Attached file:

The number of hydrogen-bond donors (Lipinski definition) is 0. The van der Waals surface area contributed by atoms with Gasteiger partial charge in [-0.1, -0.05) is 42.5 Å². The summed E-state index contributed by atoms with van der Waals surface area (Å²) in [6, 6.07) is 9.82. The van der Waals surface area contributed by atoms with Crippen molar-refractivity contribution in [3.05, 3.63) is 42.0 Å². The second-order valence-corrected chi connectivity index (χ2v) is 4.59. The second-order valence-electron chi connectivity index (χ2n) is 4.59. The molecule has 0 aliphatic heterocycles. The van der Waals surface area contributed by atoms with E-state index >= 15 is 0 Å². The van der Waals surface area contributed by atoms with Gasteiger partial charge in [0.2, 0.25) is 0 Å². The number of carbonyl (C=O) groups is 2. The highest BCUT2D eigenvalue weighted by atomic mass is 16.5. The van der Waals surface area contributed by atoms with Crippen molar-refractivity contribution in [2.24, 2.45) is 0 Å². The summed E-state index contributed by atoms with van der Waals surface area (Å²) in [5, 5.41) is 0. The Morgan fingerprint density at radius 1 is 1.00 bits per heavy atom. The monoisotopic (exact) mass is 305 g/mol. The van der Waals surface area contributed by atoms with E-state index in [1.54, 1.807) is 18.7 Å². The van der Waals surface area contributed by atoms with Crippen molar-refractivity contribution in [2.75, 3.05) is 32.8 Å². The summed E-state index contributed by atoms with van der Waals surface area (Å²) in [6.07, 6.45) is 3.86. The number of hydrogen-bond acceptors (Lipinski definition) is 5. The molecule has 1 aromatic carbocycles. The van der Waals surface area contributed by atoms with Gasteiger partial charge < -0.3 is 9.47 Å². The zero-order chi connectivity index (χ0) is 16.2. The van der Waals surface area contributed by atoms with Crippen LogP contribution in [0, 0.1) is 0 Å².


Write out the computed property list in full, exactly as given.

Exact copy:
The number of hydrogen-bond donors (Lipinski definition) is 0. The van der Waals surface area contributed by atoms with Gasteiger partial charge in [-0.1, -0.05) is 42.5 Å². The summed E-state index contributed by atoms with van der Waals surface area (Å²) in [6, 6.07) is 9.82. The van der Waals surface area contributed by atoms with Crippen molar-refractivity contribution in [3.05, 3.63) is 42.0 Å². The second-order valence-corrected chi connectivity index (χ2v) is 4.59. The second-order valence-electron chi connectivity index (χ2n) is 4.59. The molecule has 0 aliphatic heterocycles. The van der Waals surface area contributed by atoms with E-state index >= 15 is 0 Å². The van der Waals surface area contributed by atoms with Gasteiger partial charge in [0.2, 0.25) is 0 Å². The number of carbonyl (C=O) groups is 2. The highest BCUT2D eigenvalue weighted by atomic mass is 16.5. The van der Waals surface area contributed by atoms with Crippen molar-refractivity contribution in [2.24, 2.45) is 0 Å². The summed E-state index contributed by atoms with van der Waals surface area (Å²) in [5, 5.41) is 0. The Morgan fingerprint density at radius 1 is 1.00 bits per heavy atom. The monoisotopic (exact) mass is 305 g/mol. The van der Waals surface area contributed by atoms with E-state index in [1.54, 1.807) is 18.7 Å². The van der Waals surface area contributed by atoms with Crippen molar-refractivity contribution in [2.75, 3.05) is 32.8 Å². The summed E-state index contributed by atoms with van der Waals surface area (Å²) in [6.07, 6.45) is 3.86. The number of hydrogen-bond acceptors (Lipinski definition) is 5. The molecule has 1 aromatic carbocycles. The van der Waals surface area contributed by atoms with Gasteiger partial charge < -0.3 is 9.47 Å². The zero-order chi connectivity index (χ0) is 16.2. The van der Waals surface area contributed by atoms with Crippen LogP contribution in [0, 0.1) is 0 Å².